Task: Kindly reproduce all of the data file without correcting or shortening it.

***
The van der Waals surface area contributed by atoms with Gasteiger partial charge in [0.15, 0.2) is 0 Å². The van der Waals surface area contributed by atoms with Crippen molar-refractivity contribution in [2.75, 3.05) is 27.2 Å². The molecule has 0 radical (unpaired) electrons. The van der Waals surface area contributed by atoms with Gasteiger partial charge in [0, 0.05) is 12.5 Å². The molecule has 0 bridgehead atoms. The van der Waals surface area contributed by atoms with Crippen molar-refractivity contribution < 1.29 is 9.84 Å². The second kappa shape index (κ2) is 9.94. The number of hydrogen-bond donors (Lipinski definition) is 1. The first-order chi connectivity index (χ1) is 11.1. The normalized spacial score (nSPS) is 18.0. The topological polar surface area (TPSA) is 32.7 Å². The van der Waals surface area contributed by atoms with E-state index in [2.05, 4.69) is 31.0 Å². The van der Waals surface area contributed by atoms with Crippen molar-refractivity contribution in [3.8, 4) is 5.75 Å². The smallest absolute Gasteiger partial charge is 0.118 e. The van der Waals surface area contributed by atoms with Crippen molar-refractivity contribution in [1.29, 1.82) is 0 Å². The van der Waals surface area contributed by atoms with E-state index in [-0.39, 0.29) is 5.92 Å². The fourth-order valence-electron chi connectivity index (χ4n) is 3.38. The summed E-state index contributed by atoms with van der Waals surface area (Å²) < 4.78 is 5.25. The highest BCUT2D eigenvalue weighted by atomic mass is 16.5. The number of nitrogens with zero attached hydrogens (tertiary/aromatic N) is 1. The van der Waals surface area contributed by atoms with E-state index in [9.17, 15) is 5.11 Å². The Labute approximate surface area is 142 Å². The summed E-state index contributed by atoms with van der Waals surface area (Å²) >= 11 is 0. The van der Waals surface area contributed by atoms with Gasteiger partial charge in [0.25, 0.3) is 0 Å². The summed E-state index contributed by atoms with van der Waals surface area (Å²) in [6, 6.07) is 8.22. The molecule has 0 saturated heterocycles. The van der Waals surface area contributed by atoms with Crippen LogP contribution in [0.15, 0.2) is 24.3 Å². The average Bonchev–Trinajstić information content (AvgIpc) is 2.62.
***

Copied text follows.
The van der Waals surface area contributed by atoms with Gasteiger partial charge in [0.15, 0.2) is 0 Å². The van der Waals surface area contributed by atoms with Crippen molar-refractivity contribution in [2.75, 3.05) is 27.2 Å². The molecule has 0 radical (unpaired) electrons. The van der Waals surface area contributed by atoms with Gasteiger partial charge in [0, 0.05) is 12.5 Å². The molecule has 0 bridgehead atoms. The van der Waals surface area contributed by atoms with Crippen molar-refractivity contribution < 1.29 is 9.84 Å². The second kappa shape index (κ2) is 9.94. The number of hydrogen-bond donors (Lipinski definition) is 1. The first-order chi connectivity index (χ1) is 11.1. The normalized spacial score (nSPS) is 18.0. The topological polar surface area (TPSA) is 32.7 Å². The van der Waals surface area contributed by atoms with E-state index in [2.05, 4.69) is 31.0 Å². The van der Waals surface area contributed by atoms with Crippen molar-refractivity contribution in [3.8, 4) is 5.75 Å². The smallest absolute Gasteiger partial charge is 0.118 e. The van der Waals surface area contributed by atoms with Crippen molar-refractivity contribution in [1.29, 1.82) is 0 Å². The van der Waals surface area contributed by atoms with E-state index in [-0.39, 0.29) is 5.92 Å². The fourth-order valence-electron chi connectivity index (χ4n) is 3.38. The summed E-state index contributed by atoms with van der Waals surface area (Å²) < 4.78 is 5.25. The highest BCUT2D eigenvalue weighted by atomic mass is 16.5. The number of nitrogens with zero attached hydrogens (tertiary/aromatic N) is 1. The van der Waals surface area contributed by atoms with E-state index in [9.17, 15) is 5.11 Å². The Labute approximate surface area is 142 Å². The summed E-state index contributed by atoms with van der Waals surface area (Å²) >= 11 is 0. The van der Waals surface area contributed by atoms with Gasteiger partial charge in [0.25, 0.3) is 0 Å². The summed E-state index contributed by atoms with van der Waals surface area (Å²) in [6, 6.07) is 8.22. The molecule has 0 saturated heterocycles. The van der Waals surface area contributed by atoms with Crippen LogP contribution in [0.15, 0.2) is 24.3 Å². The average Bonchev–Trinajstić information content (AvgIpc) is 2.62.